"Against such a cultural and statistical picture, it is curious that government and company policies which presume that households are composed of a married opposite-sex couple and their biological children are still being made."

 

Indeed, public support overall for equal rights between same-sex and heterosexual couples has increased — from 38 per cent in 2005 to 51 per cent in 2011. Further, same-sex couple families are making us a more imaginative and accepting society — AIFS cites research that shows their 'sons and daughters displayed more open-mindedness towards diversity in sexuality, gender, and family forms'. By now it is well known that a consistent majority of Australians support making marriage between same-sex partners a legal institution.

The variety of our family forms is not that recent, either. I'm a 36 year old white Australian who grew up middle class in the suburbs of southern Adelaide. I can count on one hand the number of households in the streets I lived on which were always-already made up of a mum-dad-kids scenario. The rest were wildly, normally diverse — three generations between two nationalities in one home; a sole parent and her kids in another; two houses occupied by divorced parents, their new partners, and their children in yet another; an extended Indigenous family in another again.

In all this complexity the research on children's attachment, development and resilience regularly shows that kids need meaningful, culturally appropriate relationships with caring and competent adults in order to thrive as human beings, and that these adults can be pretty much anyone as long as they fit that bill.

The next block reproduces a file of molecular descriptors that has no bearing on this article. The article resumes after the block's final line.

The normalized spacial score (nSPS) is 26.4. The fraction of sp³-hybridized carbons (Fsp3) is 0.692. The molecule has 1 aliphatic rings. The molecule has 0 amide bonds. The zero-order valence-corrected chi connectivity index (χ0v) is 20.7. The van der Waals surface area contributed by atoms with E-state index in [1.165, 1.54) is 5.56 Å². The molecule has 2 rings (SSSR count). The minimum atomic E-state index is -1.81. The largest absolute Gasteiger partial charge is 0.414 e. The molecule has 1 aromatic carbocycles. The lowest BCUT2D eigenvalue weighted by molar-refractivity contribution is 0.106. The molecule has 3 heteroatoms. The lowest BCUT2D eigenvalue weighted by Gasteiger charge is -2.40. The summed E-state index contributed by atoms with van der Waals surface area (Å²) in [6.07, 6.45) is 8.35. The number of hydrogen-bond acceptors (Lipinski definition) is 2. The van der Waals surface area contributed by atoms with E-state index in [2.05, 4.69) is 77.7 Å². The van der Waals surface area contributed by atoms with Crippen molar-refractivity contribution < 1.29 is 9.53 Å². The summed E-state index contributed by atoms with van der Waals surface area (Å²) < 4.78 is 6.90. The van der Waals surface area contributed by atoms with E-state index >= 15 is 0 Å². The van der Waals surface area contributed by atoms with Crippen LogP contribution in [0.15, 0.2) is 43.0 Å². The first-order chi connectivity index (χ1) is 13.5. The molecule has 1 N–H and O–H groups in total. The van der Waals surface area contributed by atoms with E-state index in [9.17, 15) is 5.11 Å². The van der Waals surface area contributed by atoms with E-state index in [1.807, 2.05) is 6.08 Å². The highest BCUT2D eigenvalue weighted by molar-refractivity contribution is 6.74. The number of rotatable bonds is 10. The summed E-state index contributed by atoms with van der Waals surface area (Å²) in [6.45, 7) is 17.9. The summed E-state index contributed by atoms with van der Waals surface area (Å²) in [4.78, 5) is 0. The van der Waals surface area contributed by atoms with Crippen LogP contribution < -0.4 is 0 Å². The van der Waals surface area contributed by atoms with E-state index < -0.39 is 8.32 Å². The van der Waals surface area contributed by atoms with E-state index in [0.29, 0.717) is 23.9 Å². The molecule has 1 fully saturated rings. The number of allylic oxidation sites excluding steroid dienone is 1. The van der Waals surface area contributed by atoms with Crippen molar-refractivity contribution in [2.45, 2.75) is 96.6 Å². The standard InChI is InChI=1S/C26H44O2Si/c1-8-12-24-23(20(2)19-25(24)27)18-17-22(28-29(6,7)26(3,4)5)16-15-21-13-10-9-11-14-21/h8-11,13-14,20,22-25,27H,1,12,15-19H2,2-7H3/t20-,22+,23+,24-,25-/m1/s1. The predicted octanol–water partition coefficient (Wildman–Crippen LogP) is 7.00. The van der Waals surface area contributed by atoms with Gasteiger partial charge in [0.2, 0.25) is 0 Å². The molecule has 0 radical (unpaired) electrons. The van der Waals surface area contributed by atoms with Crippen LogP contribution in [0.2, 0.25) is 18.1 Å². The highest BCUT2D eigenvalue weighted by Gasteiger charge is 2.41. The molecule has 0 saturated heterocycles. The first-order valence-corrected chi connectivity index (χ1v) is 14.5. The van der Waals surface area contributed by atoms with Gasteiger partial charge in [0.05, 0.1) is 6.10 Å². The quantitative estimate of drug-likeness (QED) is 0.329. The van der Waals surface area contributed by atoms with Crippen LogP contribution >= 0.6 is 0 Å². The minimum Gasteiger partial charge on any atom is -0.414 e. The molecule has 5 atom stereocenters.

Against such a cultural and statistical picture, it is curious that government and company policies which presume that households are composed of a married opposite-sex couple and their biological children are still being made. Even more so that questions like whether marriage equality should be made law are controversial. We should be making it as easy as possible for children and young people to live in the families that support them, and it is increasingly clear that such households are more likely to look like the families in Offspring and The Family Law than, say, the Flanders family in The Simpsons.

This 'new normal' should be embraced by politicians, policy-makers, and service providers as it makes for a more secure community for children and a more bonded community for all of us.

 


Ann DeslandesAnn Deslandes is a freelance writer and researcher from Sydney. Read her other writing at xterrafirma.net and tweet her @Ann_dLandes.